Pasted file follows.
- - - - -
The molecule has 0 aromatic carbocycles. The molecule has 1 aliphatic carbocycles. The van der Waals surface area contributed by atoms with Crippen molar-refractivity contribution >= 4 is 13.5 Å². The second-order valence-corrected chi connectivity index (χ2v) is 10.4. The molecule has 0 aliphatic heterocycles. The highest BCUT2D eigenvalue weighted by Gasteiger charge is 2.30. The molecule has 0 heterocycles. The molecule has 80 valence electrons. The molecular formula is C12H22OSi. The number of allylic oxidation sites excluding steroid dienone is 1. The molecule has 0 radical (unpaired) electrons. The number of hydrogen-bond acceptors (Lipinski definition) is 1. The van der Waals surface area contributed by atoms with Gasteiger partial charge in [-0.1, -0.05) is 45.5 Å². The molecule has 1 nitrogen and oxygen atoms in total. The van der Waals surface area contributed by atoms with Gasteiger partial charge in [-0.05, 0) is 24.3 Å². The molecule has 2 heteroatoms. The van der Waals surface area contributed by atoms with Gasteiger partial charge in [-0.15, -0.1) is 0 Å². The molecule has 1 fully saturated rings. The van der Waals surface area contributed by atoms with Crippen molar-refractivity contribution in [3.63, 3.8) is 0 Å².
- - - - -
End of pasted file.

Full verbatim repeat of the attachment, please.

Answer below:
The molecule has 0 aromatic carbocycles. The molecule has 1 aliphatic carbocycles. The van der Waals surface area contributed by atoms with Crippen molar-refractivity contribution >= 4 is 13.5 Å². The second-order valence-corrected chi connectivity index (χ2v) is 10.4. The molecule has 0 aliphatic heterocycles. The highest BCUT2D eigenvalue weighted by Gasteiger charge is 2.30. The molecule has 0 heterocycles. The molecule has 80 valence electrons. The molecular formula is C12H22OSi. The number of allylic oxidation sites excluding steroid dienone is 1. The molecule has 0 radical (unpaired) electrons. The number of hydrogen-bond acceptors (Lipinski definition) is 1. The van der Waals surface area contributed by atoms with Gasteiger partial charge in [-0.1, -0.05) is 45.5 Å². The molecule has 1 nitrogen and oxygen atoms in total. The van der Waals surface area contributed by atoms with Gasteiger partial charge in [-0.05, 0) is 24.3 Å². The molecule has 2 heteroatoms. The van der Waals surface area contributed by atoms with Gasteiger partial charge in [-0.15, -0.1) is 0 Å². The molecule has 1 fully saturated rings. The van der Waals surface area contributed by atoms with Crippen molar-refractivity contribution in [3.63, 3.8) is 0 Å².